In the illustrated embodiment, while two temperature sensors and two heaters were used, each of these elements may be one or three or more. Incidentally, it should be understood that, as the numbers of these elements are increased, the dispersion in temperature between the recording heads can be corrected more finely. Further, a plurality of fans for directing the air stream to the fins may be provided so that only the fan corresponding to the heated recording head can be driven, whereby the dispersion in temperature between the recording heads can be corrected more positively.

According to the illustrated embodiment, since the temperatures of the recording heads can be controlled uniformly and stably along the longitudinal direction thereof, the discharge condition of ink is greatly stabilized, thereby improving the stability of the image. Further, since the cooling means is disposed at the areas of the heat pipes extending outwardly of the recording areas, the flying ink discharged from the recording head in the recording area is not disturbed.

In addition, since the temperature of the plurality of recording heads can be controlled uniformly and stably by fixing the heat pipes by means of the connecting member thermally connecting the pipes to each other, the disorder in the recorded characters can be prevented. Further, the temperatures of all of the recording heads can be controlled by a single cooling means.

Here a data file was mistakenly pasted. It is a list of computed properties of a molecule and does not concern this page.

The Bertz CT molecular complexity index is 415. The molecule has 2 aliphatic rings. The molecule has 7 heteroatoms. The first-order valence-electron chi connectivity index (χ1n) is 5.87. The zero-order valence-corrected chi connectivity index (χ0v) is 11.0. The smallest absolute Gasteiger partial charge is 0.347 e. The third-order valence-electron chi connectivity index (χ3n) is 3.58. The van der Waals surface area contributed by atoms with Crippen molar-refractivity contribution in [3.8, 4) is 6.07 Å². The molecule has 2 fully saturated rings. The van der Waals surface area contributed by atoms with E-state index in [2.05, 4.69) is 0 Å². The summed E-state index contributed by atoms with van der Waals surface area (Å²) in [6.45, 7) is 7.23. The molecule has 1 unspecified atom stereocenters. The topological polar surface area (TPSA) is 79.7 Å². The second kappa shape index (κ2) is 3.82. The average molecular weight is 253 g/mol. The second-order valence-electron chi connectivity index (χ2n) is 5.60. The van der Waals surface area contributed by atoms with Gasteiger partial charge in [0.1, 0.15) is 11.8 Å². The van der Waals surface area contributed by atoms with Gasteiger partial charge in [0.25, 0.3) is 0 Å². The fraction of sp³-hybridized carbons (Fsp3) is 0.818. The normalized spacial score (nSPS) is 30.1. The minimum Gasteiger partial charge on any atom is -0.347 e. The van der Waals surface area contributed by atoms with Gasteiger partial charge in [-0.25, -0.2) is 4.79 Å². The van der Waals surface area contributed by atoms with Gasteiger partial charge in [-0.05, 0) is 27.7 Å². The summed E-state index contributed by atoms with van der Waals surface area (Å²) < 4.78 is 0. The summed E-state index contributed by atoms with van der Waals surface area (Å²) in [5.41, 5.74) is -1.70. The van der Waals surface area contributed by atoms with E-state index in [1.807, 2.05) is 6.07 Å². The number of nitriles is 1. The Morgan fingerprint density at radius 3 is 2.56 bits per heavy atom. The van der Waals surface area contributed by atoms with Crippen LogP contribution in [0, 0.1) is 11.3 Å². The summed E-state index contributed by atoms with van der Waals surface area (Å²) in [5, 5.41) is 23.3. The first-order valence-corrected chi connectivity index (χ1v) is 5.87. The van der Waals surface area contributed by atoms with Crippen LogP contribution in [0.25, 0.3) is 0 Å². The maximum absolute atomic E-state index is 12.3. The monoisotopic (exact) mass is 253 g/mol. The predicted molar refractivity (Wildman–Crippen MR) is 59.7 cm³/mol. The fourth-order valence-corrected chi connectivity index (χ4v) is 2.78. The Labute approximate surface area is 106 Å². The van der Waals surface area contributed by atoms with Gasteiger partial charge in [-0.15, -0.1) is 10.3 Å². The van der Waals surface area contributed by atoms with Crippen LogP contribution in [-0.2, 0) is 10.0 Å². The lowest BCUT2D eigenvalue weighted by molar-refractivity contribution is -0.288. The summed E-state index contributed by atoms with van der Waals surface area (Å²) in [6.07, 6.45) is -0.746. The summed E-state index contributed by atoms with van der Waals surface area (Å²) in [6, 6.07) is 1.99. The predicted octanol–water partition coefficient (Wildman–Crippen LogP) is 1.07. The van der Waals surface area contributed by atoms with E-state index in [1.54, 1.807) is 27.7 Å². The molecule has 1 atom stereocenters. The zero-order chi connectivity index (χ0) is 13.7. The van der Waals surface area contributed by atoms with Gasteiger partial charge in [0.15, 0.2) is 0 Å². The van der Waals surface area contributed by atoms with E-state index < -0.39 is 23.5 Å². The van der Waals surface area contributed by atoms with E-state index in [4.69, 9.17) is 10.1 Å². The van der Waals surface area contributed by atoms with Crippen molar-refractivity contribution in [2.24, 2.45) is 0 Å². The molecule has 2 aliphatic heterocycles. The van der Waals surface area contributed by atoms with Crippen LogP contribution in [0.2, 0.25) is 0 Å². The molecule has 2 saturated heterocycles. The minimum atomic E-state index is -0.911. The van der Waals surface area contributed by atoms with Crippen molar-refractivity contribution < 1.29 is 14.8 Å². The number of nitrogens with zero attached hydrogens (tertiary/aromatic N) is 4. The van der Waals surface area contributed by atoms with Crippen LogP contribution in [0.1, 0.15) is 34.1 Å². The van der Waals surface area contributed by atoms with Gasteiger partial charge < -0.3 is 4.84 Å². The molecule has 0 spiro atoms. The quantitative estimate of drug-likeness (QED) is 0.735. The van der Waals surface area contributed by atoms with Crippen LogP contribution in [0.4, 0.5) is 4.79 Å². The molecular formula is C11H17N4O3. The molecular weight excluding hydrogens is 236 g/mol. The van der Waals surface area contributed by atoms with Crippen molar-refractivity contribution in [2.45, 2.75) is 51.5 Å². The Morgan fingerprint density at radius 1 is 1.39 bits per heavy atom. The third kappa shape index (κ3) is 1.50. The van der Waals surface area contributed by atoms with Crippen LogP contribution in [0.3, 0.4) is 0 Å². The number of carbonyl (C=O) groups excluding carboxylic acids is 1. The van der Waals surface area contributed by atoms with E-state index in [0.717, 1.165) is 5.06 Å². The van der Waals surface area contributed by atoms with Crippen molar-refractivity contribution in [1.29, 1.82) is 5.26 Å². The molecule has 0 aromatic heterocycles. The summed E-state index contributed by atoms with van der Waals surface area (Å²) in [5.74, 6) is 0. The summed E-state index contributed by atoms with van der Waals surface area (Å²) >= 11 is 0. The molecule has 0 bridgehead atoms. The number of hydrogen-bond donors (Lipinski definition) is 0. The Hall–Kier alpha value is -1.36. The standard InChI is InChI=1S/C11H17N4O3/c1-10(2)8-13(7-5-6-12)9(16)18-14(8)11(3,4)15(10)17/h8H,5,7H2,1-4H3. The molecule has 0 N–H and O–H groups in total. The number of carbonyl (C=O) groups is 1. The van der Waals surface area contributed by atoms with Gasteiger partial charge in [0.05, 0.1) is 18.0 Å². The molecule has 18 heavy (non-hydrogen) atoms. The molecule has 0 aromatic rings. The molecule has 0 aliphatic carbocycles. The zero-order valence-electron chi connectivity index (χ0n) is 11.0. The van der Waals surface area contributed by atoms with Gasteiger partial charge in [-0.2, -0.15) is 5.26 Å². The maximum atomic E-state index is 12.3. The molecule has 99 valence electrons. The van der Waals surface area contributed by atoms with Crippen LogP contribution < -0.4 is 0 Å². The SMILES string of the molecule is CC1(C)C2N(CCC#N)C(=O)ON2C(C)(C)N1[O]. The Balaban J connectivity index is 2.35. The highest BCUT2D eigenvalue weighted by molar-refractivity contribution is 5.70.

Furthermore, the temperatures of the recording heads can be detected with high accuracy, whereby the temperatures of the recording heads can be controlled more stably.

Incidentally, an example of the arrangement that the cooling is effectively performed by using a single fan is shown in FIG. 8. In this example, the fan 26 controlled by the fan driver 43 and a deflection or orientation wing 60 controlled by an orientation wing driver are disposed below the heat discharging block 24, so that the heat discharging block 24 can be forcibly cooled totally or partially by changing the direction of the air stream from the fan 26 to the fins of the heat discharging block 24. The temperature controller 44 receives information from the temperature sensors 27a, 27b and controls for selectively activating the heater 25 or the fan 26 and the orientation wing 60 through the heater driver 42 or the fan driver 43 and the orientation wing driver on the basis of the received information.

Next, the temperature control regarding the recording apparatus according to this embodiment will be explained. In this case, it is assumed that an upper limit temperature is 41° C. and a lower limit temperature is 40° C. When a power source is turned ON, after the fundamental operations required for recording have been performed, the recording operation is started. The fan 26 is not driven immediately after the power is turned ON and is kept in an OFF condition. On the other hand, the heater 25 is turned ON as soon as the power is turned ON, thereby heating the recording heads 22a, 22b, 22c, 22d through the heat discharging block 24 and the heat pipes 23a, 23b, 23c, 23d. Subsequently, the temperature control will performed in accordance with the following steps.